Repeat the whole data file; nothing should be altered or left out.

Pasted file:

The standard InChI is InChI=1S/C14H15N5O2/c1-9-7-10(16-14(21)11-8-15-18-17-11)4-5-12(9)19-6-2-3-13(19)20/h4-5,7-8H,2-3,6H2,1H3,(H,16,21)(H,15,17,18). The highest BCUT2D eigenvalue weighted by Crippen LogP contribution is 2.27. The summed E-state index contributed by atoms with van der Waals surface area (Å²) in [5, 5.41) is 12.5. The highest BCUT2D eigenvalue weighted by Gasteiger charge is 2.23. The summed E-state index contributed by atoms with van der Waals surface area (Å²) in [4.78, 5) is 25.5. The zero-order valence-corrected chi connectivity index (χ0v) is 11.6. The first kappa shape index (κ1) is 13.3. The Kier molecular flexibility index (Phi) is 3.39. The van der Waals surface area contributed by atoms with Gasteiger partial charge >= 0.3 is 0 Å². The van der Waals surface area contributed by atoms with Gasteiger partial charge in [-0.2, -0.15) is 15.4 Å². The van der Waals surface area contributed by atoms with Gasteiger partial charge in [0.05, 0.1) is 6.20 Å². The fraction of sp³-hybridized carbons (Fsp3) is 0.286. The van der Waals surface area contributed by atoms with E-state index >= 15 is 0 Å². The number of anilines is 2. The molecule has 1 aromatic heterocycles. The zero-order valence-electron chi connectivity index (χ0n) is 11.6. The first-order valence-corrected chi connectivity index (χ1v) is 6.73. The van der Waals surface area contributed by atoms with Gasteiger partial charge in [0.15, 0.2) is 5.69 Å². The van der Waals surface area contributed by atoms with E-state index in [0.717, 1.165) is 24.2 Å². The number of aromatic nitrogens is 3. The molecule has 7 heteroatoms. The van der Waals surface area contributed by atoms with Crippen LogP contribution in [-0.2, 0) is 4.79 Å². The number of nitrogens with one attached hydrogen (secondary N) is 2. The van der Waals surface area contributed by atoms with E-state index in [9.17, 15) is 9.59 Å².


The standard InChI is InChI=1S/C14H15N5O2/c1-9-7-10(16-14(21)11-8-15-18-17-11)4-5-12(9)19-6-2-3-13(19)20/h4-5,7-8H,2-3,6H2,1H3,(H,16,21)(H,15,17,18). The highest BCUT2D eigenvalue weighted by Crippen LogP contribution is 2.27. The summed E-state index contributed by atoms with van der Waals surface area (Å²) in [5, 5.41) is 12.5. The highest BCUT2D eigenvalue weighted by Gasteiger charge is 2.23. The summed E-state index contributed by atoms with van der Waals surface area (Å²) in [4.78, 5) is 25.5. The zero-order valence-corrected chi connectivity index (χ0v) is 11.6. The first kappa shape index (κ1) is 13.3. The Kier molecular flexibility index (Phi) is 3.39. The van der Waals surface area contributed by atoms with Gasteiger partial charge >= 0.3 is 0 Å². The van der Waals surface area contributed by atoms with Gasteiger partial charge in [-0.2, -0.15) is 15.4 Å². The van der Waals surface area contributed by atoms with Gasteiger partial charge in [0.05, 0.1) is 6.20 Å². The fraction of sp³-hybridized carbons (Fsp3) is 0.286. The van der Waals surface area contributed by atoms with E-state index >= 15 is 0 Å². The number of anilines is 2. The molecule has 1 aromatic heterocycles. The zero-order valence-electron chi connectivity index (χ0n) is 11.6. The first-order valence-corrected chi connectivity index (χ1v) is 6.73. The van der Waals surface area contributed by atoms with Gasteiger partial charge in [0.15, 0.2) is 5.69 Å². The van der Waals surface area contributed by atoms with E-state index in [0.717, 1.165) is 24.2 Å². The number of aromatic nitrogens is 3. The molecule has 7 heteroatoms. The van der Waals surface area contributed by atoms with Crippen LogP contribution in [-0.2, 0) is 4.79 Å². The number of nitrogens with one attached hydrogen (secondary N) is 2. The van der Waals surface area contributed by atoms with E-state index in [9.17, 15) is 9.59 Å².